Iran's Zarif says Saudi Arabia, not Iran, is to blame for Middle East instability

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By Robert Windrem and Dan De Luce  with NBC News Politics
Image: Iranian counterpart Mohammad Javad Zarif in Moscow
Iranian Foreign Minister Mohammad Javad Zarif attends a news conference in Moscow, Russia on May 8, 2019.   -  Copyright  Evgenia Novozhenina Reuters file

Iranian Foreign Minister Javad Zarifsaid on Thursday that Saudi Arabia — and notIran — is to blame for sowing instability in the Middle East, and accused the Trump administration of turning a blind eye to Riyadh's "malign" actions.

Speaking to reporters at Iran's U.N. Mission in New York, Zarif also proposed what he called a "substantial" diplomatic offer in which Iran would agree to permanent and enhanced inspections of its nuclear program in return for a permanent lifting of U.S. sanctions.

The proposal will likely be rejected by the Trump administration, which has demanded the regime agree to a list of concessions, including giving up uranium enrichment and halting its support for proxies in the region/ It has imposed harsh oil and banking sanctions on Iran, and on Thursday added sanctions against alleged "front" companies accused of procuring material for Iran's nuke program.

Hours after Zarif's briefing with reporters, President Donald Trump said the USS Boxer a U.S. Navy amphibious assault ship — had destroyed an Iranian drone that had flown within 1,000 yards of the warship and ignored calls to stand down.

The drone was "threatening safety of the ship and the ship's crew" and "was immediately destroyed," Trump said.

Zarif said the U.S. had singled out the wrong country by painting Iran as the culprit fueling chaos and conflict in the Middle East and North Africa. Saudi Arabia, he said, was the main "source of malign activity."

Zarif asked why the U.S. penalizes Tehran instead of Riyadh, citing a litany of alleged Saudi activities, including civilian casualties from Saudi-led air raids in Yemen, promoting a renegade general in Libya, the alleged kidnapping of Lebanese prime minister Saad Hariri in 2017, and last year's killing of Washington Post columnist Jamal Khashoggi at the Saudi consulate in Istanbul.

"You support Saudi Arabia to bomb the hell out of the Yemenis, Why do you complain against us?" Zarif said. "You supported them while they had the prime minister of Lebanon in custody. Why do you complain against us? What's the malign behavior?"

"Okay, we are involved in Lebanon and Syria and Iraq," he acknowledged, but argued that Iran is "always on the right side," while alleging the Saudi kingdom is trying to stir up trouble in nations that are afflicted by civil wars.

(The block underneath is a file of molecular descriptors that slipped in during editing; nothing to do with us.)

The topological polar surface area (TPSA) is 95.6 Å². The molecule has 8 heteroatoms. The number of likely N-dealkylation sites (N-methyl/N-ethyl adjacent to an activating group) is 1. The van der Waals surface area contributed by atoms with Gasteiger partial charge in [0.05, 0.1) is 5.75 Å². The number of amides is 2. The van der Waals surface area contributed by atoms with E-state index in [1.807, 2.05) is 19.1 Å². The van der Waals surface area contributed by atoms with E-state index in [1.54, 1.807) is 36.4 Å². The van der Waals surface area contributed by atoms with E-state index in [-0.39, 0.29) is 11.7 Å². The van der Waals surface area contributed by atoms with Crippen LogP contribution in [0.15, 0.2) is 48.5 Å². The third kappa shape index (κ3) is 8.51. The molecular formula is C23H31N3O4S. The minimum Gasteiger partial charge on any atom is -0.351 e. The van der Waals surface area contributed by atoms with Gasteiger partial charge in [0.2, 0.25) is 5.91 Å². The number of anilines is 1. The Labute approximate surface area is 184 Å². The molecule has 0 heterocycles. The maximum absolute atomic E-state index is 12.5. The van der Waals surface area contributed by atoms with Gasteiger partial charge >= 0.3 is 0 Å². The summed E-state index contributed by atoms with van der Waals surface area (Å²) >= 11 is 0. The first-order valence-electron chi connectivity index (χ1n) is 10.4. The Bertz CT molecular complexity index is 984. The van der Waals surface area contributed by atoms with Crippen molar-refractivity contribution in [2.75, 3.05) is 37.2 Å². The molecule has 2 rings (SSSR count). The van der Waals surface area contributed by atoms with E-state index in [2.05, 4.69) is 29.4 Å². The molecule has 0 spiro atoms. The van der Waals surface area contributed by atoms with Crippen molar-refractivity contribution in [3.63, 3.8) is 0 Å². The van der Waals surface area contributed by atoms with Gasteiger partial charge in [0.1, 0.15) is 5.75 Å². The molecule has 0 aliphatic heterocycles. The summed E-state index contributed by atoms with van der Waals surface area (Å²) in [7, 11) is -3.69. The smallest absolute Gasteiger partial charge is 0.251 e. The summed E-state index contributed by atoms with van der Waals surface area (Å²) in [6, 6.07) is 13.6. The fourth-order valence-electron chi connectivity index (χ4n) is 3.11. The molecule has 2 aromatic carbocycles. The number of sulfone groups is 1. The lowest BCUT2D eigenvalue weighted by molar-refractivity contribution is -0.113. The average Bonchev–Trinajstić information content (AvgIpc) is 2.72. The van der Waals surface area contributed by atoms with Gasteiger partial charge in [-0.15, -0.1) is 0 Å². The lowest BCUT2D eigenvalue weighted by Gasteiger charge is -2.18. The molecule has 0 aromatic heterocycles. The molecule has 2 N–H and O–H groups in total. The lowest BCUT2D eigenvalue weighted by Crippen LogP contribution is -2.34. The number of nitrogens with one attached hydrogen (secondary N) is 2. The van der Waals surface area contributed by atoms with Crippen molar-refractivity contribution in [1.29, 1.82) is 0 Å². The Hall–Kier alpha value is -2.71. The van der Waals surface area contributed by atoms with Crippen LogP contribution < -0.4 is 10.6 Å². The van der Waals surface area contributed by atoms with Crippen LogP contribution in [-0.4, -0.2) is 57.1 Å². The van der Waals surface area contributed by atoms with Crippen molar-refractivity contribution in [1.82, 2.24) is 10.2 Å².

"Are we involved in Libya? Are we involved in the Sudan?" he asked.

The Trump administration says Iran has backed militant proxies in Lebanon, Iraq, Yemen and elsewhere for years that have carried out violent attacks on civilians and undermined governments, while backing a brutal regime in Syria led by Bashar al Assad. The administration has defended its strong ties to Saudi Arabia, saying the country is a crucial counterweight to Iran and a loyal ally. Secretary of State Mike Pompeo has condemned the killing of Khashoggi but said last year that the "kingdom is a powerful force for stability in the Middle East."

Since Washington tightened oil sanctions on Iran in April, the two countries have entered into a tense showdown around the Strait of Hormuz, a vital waterway for the world's oil shipments.

Zarif was asked if he had the shape of an agreement in mind that could end the standoff and that leaders in both countries could support.

"As a diplomat, I have to always think about alternatives. That's my job. But it is not my job to make those alternatives public because otherwise, I would not be able to uses those alternatives," he said. "I have several."

Zarif outlined one which he described as "a substantial move." He suggested that Iran and the other parties to the 2015 nuclear accord, known as the JCPOA, could simply move up the date of a key provision that was originally planned to enter into force in 2023.

Under the terms of the deal, the U.S. agreed to end all sanctions in return for Iran agreeing to what's known as the "additional protocol," requiring a full disclosure of Iran's nuclear history and an agreement to permit surprise international inspections anywhere on Iranian territory.

"In October 2023, we are supposed to do two things," Zarif said. "Iran is supposed to ratify the additional protocol and the United States Congress is supposed to lift the sanctions. If he wants more for more, he can lift the sanctions. He has said he will take any measure to Congress. Fine! Lift the sanctions and you'll have the Additional Protocol."

President Trump, he said, could agree to that "tomorrow."

The foreign minister told NBC News on Monday in an interviewthat he believed prudence prevailed when Trump chose not to retaliate against Iran after it shot down a U.S. drone in the Gulf.

Zarif told NBC Iran was ready to enter into negotiations with the United States if Trump lifted an array of sanctions he has imposed since 2017. Trump pulled Washington out of the nuclear deal last year. The agreement between Iran and world powers curtailed Tehran's nuclear program in return for an easing of U.S. and international sanctions.

Dan De Luce reported from Aspen, Colo.